The Pigeon Pose, also known as Eka Pada Rajakapotasana, is a deep hip opener and forward bend in yoga that offers numerous benefits.
The advanced pose is a part of many yoga styles, including Ashtanga and Vinyasa. It is known for its ability to open the hip joint, lengthen the hip flexors, and increase the range of motion in the femur in the hip socket.
The Pigeon Pose starts from a Downward-Facing Dog or all fours. The practitioner then brings one knee forward and out to the side, with the other leg extended straight behind.
The pose can be modified to suit different levels of flexibility, and it’s common to use props like blocks or bolsters for support.
|Sanskrit Name and Pronunciation
|Eka Pada Rajakapotasana (EH-ka PAH-da RAH-ja-kah-poh-TAHS-ah-nah)
How to Do the Pigeon Pose
- Start in a Downward-Facing Dog (Adho Mukha Svanasana) with your feet hip and your hands shoulder distance apart.
- Shift your weight onto your right hand and lift your left leg off the ground.
- Bend your left knee and bring it toward your left wrist, placing it on the ground. Your left ankle should be in front of your right hip.
- Slide your right leg back, straightening the knee and pointing the toes. Your heel should be pointing up towards the sky.
- Lower your hips towards the ground. If your hips don’t touch the ground, you can place a yoga block or blanket under your left hip for support.
- Keep your chest lifted and your hands resting on the ground on either side of your leg.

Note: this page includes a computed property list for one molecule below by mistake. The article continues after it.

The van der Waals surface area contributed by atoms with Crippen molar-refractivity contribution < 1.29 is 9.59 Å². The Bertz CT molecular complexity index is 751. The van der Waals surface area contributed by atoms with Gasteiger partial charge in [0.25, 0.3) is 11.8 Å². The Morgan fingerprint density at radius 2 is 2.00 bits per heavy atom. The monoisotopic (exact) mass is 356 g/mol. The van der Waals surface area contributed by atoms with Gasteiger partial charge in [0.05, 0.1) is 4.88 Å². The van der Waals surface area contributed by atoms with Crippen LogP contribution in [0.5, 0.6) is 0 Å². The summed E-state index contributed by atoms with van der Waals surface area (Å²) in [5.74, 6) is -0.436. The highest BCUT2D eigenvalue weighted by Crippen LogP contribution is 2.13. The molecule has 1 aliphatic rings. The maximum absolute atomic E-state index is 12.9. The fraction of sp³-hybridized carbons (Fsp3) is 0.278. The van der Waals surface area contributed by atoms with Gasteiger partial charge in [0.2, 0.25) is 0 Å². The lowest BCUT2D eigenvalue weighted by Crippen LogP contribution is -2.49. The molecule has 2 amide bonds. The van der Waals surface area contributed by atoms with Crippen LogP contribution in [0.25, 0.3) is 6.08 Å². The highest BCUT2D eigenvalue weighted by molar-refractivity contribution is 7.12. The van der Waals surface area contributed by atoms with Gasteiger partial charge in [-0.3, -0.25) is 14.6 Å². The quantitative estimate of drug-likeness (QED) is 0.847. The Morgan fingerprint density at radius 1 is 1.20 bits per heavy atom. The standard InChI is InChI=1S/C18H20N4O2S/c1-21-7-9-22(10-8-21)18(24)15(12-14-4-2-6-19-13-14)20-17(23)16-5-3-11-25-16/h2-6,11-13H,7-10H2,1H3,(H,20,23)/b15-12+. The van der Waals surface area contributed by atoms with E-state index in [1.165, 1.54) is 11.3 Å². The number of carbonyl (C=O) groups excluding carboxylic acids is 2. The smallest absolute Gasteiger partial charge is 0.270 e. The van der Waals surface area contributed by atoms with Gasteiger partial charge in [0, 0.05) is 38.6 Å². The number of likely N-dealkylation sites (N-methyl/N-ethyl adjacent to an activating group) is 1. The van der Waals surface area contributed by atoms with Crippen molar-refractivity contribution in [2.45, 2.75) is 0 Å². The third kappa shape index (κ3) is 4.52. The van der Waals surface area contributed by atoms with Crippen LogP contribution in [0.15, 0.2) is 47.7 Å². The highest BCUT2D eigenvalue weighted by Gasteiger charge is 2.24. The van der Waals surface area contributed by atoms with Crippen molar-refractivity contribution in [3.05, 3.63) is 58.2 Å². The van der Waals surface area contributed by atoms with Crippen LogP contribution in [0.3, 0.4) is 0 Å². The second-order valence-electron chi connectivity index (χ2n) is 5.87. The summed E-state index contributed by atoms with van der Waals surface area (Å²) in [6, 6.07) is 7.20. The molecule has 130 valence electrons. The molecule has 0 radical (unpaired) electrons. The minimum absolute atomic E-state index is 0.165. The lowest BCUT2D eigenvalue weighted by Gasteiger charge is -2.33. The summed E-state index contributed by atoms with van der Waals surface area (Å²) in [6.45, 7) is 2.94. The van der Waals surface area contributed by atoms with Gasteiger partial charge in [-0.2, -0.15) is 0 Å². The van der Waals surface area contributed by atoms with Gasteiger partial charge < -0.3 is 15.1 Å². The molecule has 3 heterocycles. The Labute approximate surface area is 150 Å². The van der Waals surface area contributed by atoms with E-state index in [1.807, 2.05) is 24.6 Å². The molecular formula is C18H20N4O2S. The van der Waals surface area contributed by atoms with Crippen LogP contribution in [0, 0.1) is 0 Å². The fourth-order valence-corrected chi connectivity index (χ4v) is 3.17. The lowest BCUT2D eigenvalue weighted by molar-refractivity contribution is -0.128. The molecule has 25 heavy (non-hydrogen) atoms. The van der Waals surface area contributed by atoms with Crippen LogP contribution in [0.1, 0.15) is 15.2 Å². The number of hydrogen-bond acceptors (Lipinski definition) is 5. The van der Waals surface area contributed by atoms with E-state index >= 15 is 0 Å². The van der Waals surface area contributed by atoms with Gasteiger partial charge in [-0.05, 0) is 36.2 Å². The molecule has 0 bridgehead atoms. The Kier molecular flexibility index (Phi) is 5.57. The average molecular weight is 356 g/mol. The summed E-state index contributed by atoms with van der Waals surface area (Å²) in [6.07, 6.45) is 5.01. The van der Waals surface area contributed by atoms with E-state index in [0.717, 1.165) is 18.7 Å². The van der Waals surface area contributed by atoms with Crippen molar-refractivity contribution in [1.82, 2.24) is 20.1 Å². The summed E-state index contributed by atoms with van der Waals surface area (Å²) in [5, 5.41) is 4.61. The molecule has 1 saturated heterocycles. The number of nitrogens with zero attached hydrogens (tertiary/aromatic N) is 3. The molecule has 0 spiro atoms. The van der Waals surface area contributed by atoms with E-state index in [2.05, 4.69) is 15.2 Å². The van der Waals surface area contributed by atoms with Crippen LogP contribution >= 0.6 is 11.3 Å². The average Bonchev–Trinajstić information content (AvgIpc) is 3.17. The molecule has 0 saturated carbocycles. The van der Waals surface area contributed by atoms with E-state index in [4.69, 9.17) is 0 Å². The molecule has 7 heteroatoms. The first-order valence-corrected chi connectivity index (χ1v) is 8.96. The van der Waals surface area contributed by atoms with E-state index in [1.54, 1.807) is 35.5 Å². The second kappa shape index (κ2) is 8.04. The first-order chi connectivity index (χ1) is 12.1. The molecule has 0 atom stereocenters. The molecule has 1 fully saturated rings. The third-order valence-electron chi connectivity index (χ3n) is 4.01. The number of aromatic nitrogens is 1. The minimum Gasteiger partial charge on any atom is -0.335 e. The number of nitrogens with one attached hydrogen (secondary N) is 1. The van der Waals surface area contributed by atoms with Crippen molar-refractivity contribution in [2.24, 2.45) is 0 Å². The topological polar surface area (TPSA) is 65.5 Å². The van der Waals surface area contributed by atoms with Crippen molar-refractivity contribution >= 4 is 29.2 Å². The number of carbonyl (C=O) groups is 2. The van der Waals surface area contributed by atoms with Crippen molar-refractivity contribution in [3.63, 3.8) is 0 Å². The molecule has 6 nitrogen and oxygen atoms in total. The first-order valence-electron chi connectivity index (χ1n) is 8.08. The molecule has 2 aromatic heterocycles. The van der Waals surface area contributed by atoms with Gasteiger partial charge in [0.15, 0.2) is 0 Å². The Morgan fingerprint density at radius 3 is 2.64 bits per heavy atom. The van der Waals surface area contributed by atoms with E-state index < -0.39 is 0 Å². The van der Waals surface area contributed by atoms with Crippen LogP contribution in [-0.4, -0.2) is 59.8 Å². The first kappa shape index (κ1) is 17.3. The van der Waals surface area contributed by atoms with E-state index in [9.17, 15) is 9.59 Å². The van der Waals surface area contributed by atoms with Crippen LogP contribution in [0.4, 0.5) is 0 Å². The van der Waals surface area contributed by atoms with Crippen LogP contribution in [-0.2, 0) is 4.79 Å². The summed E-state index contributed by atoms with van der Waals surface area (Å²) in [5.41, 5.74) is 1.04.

- Hold the pose for a few breaths, then lift your hips and slide your left leg back to return to Downward-Facing Dog.
- Repeat the pose on the right leg.
|Deltoids, Rotator Cuffs, Trapezius, Rhomboids, Latissimus Dorsi, Pectoralis Major, Serratus Anterior
|Rectus Abdominis, Obliques
|Erector Spinae, Latissimus Dorsi, Rhomboids
|Gluteus Maximus, Gluteus Medius, Gluteus Minimus
|Quadriceps, Hamstrings, Calves, Adductors
While there are many research-backed mental and physical benefits of yoga, there are few — if any — official studies on the pigeon pose. However, it’s generally believed that practicing the pigeon pose provides several health benefits.
The Pigeon pose requires a combination of hip, thigh, and groin flexibility. Practicing this pose can increase flexibility in these areas over time.
The Pigeon pose requires a significant amount of lower body and core strength to hold the pose. Practicing this pose can help build strength in the legs, hips, and core muscles.
The Pigeon pose involves balancing on one leg and one arm, which can help improve balance and coordination.
Opens the Hips and Groin
The deep stretch aspect of this pose helps to open the hips and groin, which can help improve posture and alleviate lower back pain.
The Pigeon pose requires focus, balance, and strength, which can help calm the mind and promote relaxation. It is also known to relieve stress and anxiety.
Drawbacks and Risks
Practicing the Pigeon Pose also comes with its own set of potential risks and drawbacks, which include potential injuries to the:
Hips. The Pigeon Pose requires significant flexibility in the hips. If the hips are not flexible enough or not aligned properly, there is a risk of injury to the muscles and ligaments in the hip area.